What’s TOK and EE? Then there’s CAS. These are words you would most likely hear if you happen to pass by IB students. IB stands for International Baccalaureate, a 2-year curriculum taught in various high schools across the globe. In Korea, there are currently 11 international schools that offer the IB Diploma Program, which allows students to apply to both domestic and foreign universities. In recent years, the IB curriculum has gained more and more interest from governments around the world. For instance, since 2013, the Japanese government has been increasing its number of IB schools, developing a dual language IB Diploma with the International Baccalaureate Organization. In September, the Offices of Education in Daegu and Jeju each announced plans to begin the process of adopting the IB curriculum in public schools.
But that doesn’t say much about what the IB Diploma Program actually is. Fortunately, I attend one of Seoul’s three IB schools. Seoul Foreign School is in fact one of the first two hundred schools worldwide authorized to teach the IB Diploma Program. To explain the IB curriculum, I should first start with its basic requirements. An IB candidate needs to take six subjects in total consisting of three standard level subjects and three higher level subjects. In addition to this, the candidate must fulfill separate requirements for the IB Core which are TOK (Theory of Knowledge), CAS (Creativity, Activity, Service), and the EE (Extended Essay). Over a two year period, each candidate will be assessed through various tasks that are both internally and externally graded. Around fifty percent of the students’ work will be externally graded by IB examiners unrelated to the school.
|[Students in class at an IB school. Photo Credit: Rayoung (Madeline) Lee]|
Life as an IB student means you need to be in control of your schedule for the next two years. The Extended Essay, for example, is a 4000-word research essay based on research and analysis conducted throughout the duration of an entire course. It’s not something that can be worked on within weeks and requires a step-by-step approach, which is why it’s important that students are in constant communication with their EE supervisor. But on a more daily basis, IB can be tough because you need to have a clear idea of what subjects you enjoy and are good at.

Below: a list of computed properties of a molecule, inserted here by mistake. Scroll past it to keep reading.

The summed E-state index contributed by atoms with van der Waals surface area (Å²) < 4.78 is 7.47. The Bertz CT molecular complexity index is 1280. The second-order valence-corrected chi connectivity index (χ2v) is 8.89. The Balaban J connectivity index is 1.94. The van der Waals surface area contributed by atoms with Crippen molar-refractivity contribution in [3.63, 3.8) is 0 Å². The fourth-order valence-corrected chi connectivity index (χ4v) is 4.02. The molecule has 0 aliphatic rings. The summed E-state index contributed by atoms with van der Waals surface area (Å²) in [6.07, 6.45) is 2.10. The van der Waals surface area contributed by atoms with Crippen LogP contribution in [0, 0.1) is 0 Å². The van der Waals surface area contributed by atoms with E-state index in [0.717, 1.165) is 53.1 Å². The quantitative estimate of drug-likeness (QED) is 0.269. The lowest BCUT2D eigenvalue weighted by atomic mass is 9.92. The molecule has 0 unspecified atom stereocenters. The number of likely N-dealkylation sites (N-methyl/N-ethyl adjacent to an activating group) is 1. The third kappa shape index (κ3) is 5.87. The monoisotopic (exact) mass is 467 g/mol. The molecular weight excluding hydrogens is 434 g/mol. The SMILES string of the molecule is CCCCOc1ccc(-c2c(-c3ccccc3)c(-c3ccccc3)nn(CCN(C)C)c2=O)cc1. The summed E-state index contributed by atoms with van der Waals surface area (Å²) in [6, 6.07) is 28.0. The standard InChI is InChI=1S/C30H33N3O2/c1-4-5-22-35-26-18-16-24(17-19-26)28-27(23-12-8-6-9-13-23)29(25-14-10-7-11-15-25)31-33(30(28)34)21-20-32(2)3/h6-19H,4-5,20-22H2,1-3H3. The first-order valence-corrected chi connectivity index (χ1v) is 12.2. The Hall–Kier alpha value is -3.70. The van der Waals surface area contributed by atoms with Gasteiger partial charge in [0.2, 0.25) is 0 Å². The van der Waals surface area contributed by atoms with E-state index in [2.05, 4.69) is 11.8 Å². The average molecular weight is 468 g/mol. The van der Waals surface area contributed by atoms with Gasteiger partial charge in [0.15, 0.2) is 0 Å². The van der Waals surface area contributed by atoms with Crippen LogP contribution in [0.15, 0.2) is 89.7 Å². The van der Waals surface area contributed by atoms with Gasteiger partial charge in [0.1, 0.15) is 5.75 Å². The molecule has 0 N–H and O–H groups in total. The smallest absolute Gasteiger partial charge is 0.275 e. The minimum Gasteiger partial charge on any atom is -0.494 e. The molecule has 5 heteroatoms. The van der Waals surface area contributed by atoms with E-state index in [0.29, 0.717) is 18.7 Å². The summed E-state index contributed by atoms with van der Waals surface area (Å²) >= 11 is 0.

|[IB textbooks for the new curriculum. Photo Credit: Rayoung (Madeline) Lee]|
So does the IB curriculum suit Korea? The Korean public education system has not changed much for decades and still prioritizes rote memorization over a more holistic understanding of concepts. Some other differences lie in the subjects that are taught in the program. For math, Korean students are not allowed to use a calculator for their tests. Paper 2 in the IB, on the other hand, allows the use of calculators but requires students to write down their mental processes reaching toward answers. This is one of the examples that show how IB focuses more on the student’s understanding of the process rather than calculating skills. The use of laptops is also another key difference. International school students are trained to use their computers since middle school, as most of the assignments require online submission; however, everything is done by hand in Korean schools whether it be tests or calculations. The courses offered by the IB are also unique and not often dealt with in high school: economics, psychology, business management, sport science, etc. For teachers to be able to teach students on these courses, they would need more specialized training than what is currently provided as teacher training in Korea. All in all, education is a sensitive subject that needs years of consideration for any minor structural change. Despite the growing interest surrounding IB, there remain a lot of unanswered questions that need to be explored before IB can be said to suit the Korean public education at large.
Rayoung (Madeline) Lee
Seoul Foreign School
Rayoung (Madeline) Lee firstname.lastname@example.org
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